IT Failure and Social Computing

I’m not a lot of things that people might assume. For example, I’m not that much of a technologist that I can’t see when technology fails. Often it’s the little things that hurt and I have a mistrust of anything labelled self-service (“self-service for whom? Me or the guy I’ve just entered that data for?”).

Take the case of my local train station. It has a ticket machine that accepts $50 notes, but will only give change up to about $20. Unfortunately the cost of a peak return ticket to Sydney is itself only just a little over $20. And there I was with my crsip, new $50 fresh from the ATM.

I had already watched some guy shoving in $2 coins this morning for his ticket, but the machine rejected them all. It accepts coins but decided it didn’t like his.

Luckily for both of us there is a HTBBCS in place at this station. What’s that? You don’t know what HTBBCS is? But I think that you do… It’s a “Human Technology Based Business Continuity Strategy”. Or in this situation better known as, A Bloke with some Change.
A Bloke with some Change is needed because if you travel without a ticket you naturally risk a getting a fine from a ticket inspector. You see the technology doesn’t fail everyone often enough that it can be accepted as an excuse, but it’s not reliable enough to not have the Bloke with some Change.

It could of course be better – they could accept other forms of payment – but you know what, I quite like the Bloke with some Change. In a way he is a much better class of technology because he is multipurpose – he can tell you when the next train is due for a start or why it’s running late. Old Mr Ticket Machine just looks blank if you ask him anything.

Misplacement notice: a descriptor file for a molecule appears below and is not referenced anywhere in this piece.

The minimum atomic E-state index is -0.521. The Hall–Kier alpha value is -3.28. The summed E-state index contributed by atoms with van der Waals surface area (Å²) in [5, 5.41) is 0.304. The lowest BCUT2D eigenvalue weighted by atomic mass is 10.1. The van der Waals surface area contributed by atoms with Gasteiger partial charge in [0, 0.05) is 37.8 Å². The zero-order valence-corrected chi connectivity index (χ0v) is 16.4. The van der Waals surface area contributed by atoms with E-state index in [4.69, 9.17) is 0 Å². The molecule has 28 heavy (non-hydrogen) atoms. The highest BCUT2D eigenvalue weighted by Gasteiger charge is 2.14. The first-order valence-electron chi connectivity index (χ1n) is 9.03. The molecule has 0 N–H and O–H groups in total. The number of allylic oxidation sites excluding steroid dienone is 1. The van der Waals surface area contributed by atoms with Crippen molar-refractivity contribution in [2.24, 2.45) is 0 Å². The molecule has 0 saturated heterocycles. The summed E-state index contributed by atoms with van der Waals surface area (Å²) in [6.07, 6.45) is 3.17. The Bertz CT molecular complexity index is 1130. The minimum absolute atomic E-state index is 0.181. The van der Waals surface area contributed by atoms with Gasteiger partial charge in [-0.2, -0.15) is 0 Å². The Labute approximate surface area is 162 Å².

In the past you had two choices with information technology – pretend it is perfect, or accept it’s imperfections (and in many case, this becomes a factor in adoption failure). Today, social computing can help fill that gap. It’s not going to solve every problem of course, but in some cases it might just be your Bloke with some Change at a point of failure in your systems and processes. Customer service comes to mind, but there are so many other possibilities.


2 thoughts on “IT Failure and Social Computing

  1. Very true James.I often remind people that if you take the digital technologies out of an organisation it can still function – albeit slower and more inefficiently. However if you take the people out of an organisation it stops working. Period.Sometimes people forget that only a short-time ago in human history offices were full of secretaries with typewriters and carbon paper and a ‘computer’ was a human job description. A little before that it was scribes with ink and pen and abacuses. Those organisations also functioned perfectly adequately, meeting the needs of the societies they functioned within.Therefore organisations need to always consider the human element alongside the technology element and look for human-based ways to solve issues and meet the needs that digital technology isn’t good at filling.

  2. Well, you better enjoy the bloke with the change since Cityrail is likely to sack most of it’s station staff and you will have to rely on old (new?) mr ticket machine with maybe some change…if you can get it! I wonder why the customer experience is rarely considered in these great modern solutions….less cost for the authorities and more costs for the public (time wasting, having the right money, no on-station assistance). Same goes for most big “service” industries – push the costs onto the consumer…and don’t get me started on the banks….

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